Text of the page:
couple enjoying their wedding cake tasting
Elizabeth Fogarty

On the laundry list of to-dos lined up in preparation for your big day, one that you might be looking forward to the most is selecting and ordering your wedding cake. And rightfully so—this is one of the more fun and relaxing (not to mention delicious!) parts of planning your big day. Depending in how much time you have to plan, you might be wondering about a wedding cake timeline—when you’ll need to select the design and flavors for this special and symbolic dessert.

Arlene Murray of Polkadot Cupcake Shop in Nutley, New Jersey, says that the sweet spot for reaching out to vendors about the wedding cake is around the six or seven-month mark. “At this point, they’ve likely had conversations about their ballpark guest count, the feel of the wedding and maybe even have tossed around ideas as to what they envision the cake to look like,” she says. “While there are still the unknowns like final RSVPs, there is enough information to start seeing cake designers and to start doing tastings to narrow down what exactly they want.”

Of course, every baker, and bakery, has their own way of doing things, so we reached out to several pros to establish the most ideal wedding cake timeline.

6 to 9 months before your wedding: Make your initial inquiry. 

After Tiffany MacIsaac of Buttercream Bakeshop in Washington, D.C., receives an inquiry, she immediately sends out an FAQ, menu, and look book. “We request that the couple sends us some initial design details so we can get an idea of the desired design, which is a great way to begin the conversation and the specifics of cake design,” she says. Upon reviewing the design details, a sample proposal is created for the couple to review to ensure their style is in line with the bakery’s and that the general cost meets the couple’s expectations.

4 to 6 months before your wedding: Schedule and complete your wedding cake tasting. 

If the couple’s on board with the design details and proposal, a cake tasting appointment is scheduled—this serves as your time to fully plan your cake on the wedding cake timeline. This is also the time to discuss overall design, including flowers and flower placement, how the cake will be displayed as well as what time and if you’ll have a cake topper, explains Anthony Cuellar, pastry chef at Wente Vineyards, in Livermore, California. “You should keep in mind the season of your wedding and be understanding of fresh fruit availability and flavor restrictions, making sure that the dessert complements the dinner that everyone has just enjoyed before dessert,” he says. “As an extra word of advice, keep your cake tasting group to a minimum or at least the people you trust when it comes to having similar tastes in terms of flavors and design, as too many times have I seen a stressed-out wedding couple because the family is arguing over what type of cake or dessert should be served on their big day.”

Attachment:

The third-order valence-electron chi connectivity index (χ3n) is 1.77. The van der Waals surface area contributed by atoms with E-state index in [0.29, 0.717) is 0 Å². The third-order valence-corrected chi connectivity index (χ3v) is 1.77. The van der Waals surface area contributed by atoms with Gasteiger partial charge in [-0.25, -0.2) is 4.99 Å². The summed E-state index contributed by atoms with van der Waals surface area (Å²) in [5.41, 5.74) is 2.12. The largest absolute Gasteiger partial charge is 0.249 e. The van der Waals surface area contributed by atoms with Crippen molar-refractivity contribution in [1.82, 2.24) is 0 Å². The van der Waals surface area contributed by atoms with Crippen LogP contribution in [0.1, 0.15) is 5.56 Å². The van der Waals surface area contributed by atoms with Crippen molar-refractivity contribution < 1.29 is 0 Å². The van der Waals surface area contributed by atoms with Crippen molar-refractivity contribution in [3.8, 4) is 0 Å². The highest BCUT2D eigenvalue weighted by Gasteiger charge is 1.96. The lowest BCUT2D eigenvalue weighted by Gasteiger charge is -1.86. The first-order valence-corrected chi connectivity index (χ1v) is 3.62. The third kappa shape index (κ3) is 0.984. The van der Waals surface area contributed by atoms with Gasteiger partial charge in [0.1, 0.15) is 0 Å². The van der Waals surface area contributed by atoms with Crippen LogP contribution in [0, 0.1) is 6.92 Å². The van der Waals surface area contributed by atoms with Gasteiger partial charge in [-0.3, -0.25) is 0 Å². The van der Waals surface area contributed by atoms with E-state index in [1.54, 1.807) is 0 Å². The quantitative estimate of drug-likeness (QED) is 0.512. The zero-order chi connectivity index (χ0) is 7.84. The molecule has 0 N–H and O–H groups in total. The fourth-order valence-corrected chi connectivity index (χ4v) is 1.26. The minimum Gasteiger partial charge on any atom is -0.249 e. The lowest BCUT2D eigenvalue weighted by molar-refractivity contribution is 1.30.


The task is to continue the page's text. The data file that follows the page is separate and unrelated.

4 to 6 months before your wedding: Book your cake vendor with a deposit. 

If the couple didn’t book a cake vendor at the time of the tasting, they’ll typically call or email to book after the follow up, Arlene explains. “The booking process includes signing a contract which outlines our policies, what each party is responsible for, and payment terms,” she says. “Order invoice is sent to secure the order, and deposit is due at the time of booking.”

2 to 3 months before your wedding: Secure any cake accents. 

If you’ll have a custom topper, this is the time to order it—with plenty of shipping time, advises Janette Stenstrom of All Things Cake in Tulsa, Oklahoma. “If your cake will require ribbon or other non-edible accents that your baker requires you to supply, be sure to secure these in advance and deliver them to your bakery. If you’ll have fresh flowers on your cake, be sure your florist knows to add this to your order,” she says. “And if you’ll need a cake stand, confirm the size with your baker and be sure to add it to your rental order.”

2 to 3 weeks before your wedding: Confirm delivery details. 

Most bakeries will call a few weeks before the wedding date to confirm the ceremony time, reception time and the venue address—an important part of the wedding cake timeline. Janette also confirms the guest count and recommends kitchen/sheet cake servings for additional servings, if necessary. “If your bakery doesn’t provide this confirmation call, be sure to call and confirm when they will be delivering the cake, so you can add it to your wedding-day timeline,” she adds.

Wedding Day: Cake is delivered!

Murray typically brings wedding cakes in several pieces and stack onsite. “The reason for this is because the cakes are both extremely heavy, and can be extremely large,” she says. “A six-tier wedding cake isn’t fitting in any typical SUV or van, so it is much easier to deliver in pieces and take the time to finish the cake at the venue.” The typical timeframe for delivery is about one or two hours before the ceremony start time.

One Day Post-Wedding: Freeze the top tier of your wedding cake for your first anniversary. 

If you choose to save your top tier of cake for your one-year anniversary, it’s important that you get it in the freezer ASAP—don’t forget about this part of the wedding cake timeline. “Cakes that are not good a year later, typically took too long to get frozen and went bad before they even made it to the freezer,” says Stenstrom. “Wrap the chilled cake in plastic wrap and then place it in the bakery box provided by your baker—then, wrap the bakery box in plastic wrap and put it in the back of your freezer.”